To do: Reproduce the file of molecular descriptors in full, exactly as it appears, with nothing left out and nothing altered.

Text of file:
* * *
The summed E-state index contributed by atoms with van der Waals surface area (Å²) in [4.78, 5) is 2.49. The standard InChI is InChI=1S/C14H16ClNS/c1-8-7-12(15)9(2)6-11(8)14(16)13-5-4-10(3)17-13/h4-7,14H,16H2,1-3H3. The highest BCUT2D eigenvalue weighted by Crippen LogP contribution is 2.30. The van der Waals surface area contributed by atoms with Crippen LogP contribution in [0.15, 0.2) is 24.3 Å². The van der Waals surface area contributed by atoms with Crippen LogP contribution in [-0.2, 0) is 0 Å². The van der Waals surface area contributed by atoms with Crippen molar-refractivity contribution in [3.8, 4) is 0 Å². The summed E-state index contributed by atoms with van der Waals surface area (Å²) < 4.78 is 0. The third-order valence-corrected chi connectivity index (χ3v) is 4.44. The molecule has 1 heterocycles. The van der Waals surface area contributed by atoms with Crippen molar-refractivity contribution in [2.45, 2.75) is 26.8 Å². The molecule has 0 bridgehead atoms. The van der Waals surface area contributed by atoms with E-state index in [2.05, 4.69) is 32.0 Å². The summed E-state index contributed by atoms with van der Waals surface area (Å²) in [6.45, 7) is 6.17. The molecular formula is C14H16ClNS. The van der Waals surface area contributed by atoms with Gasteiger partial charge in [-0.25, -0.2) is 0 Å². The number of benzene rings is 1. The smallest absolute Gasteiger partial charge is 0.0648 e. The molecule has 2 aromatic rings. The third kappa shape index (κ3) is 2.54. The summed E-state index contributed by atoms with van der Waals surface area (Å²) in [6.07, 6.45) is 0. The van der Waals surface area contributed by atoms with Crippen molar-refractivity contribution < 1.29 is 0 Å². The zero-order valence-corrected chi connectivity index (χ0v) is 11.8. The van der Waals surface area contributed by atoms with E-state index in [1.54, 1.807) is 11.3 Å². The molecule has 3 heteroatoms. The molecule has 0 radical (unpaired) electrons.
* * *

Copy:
The summed E-state index contributed by atoms with van der Waals surface area (Å²) in [4.78, 5) is 2.49. The standard InChI is InChI=1S/C14H16ClNS/c1-8-7-12(15)9(2)6-11(8)14(16)13-5-4-10(3)17-13/h4-7,14H,16H2,1-3H3. The highest BCUT2D eigenvalue weighted by Crippen LogP contribution is 2.30. The van der Waals surface area contributed by atoms with Crippen LogP contribution in [0.15, 0.2) is 24.3 Å². The van der Waals surface area contributed by atoms with Crippen LogP contribution in [-0.2, 0) is 0 Å². The van der Waals surface area contributed by atoms with Crippen molar-refractivity contribution in [3.8, 4) is 0 Å². The summed E-state index contributed by atoms with van der Waals surface area (Å²) < 4.78 is 0. The third-order valence-corrected chi connectivity index (χ3v) is 4.44. The molecule has 1 heterocycles. The van der Waals surface area contributed by atoms with Crippen molar-refractivity contribution in [2.45, 2.75) is 26.8 Å². The molecule has 0 bridgehead atoms. The van der Waals surface area contributed by atoms with E-state index in [2.05, 4.69) is 32.0 Å². The summed E-state index contributed by atoms with van der Waals surface area (Å²) in [6.45, 7) is 6.17. The molecular formula is C14H16ClNS. The van der Waals surface area contributed by atoms with Gasteiger partial charge in [-0.25, -0.2) is 0 Å². The number of benzene rings is 1. The smallest absolute Gasteiger partial charge is 0.0648 e. The molecule has 2 aromatic rings. The third kappa shape index (κ3) is 2.54. The summed E-state index contributed by atoms with van der Waals surface area (Å²) in [6.07, 6.45) is 0. The van der Waals surface area contributed by atoms with Crippen molar-refractivity contribution < 1.29 is 0 Å². The zero-order valence-corrected chi connectivity index (χ0v) is 11.8. The van der Waals surface area contributed by atoms with E-state index in [1.54, 1.807) is 11.3 Å². The molecule has 3 heteroatoms. The molecule has 0 radical (unpaired) electrons.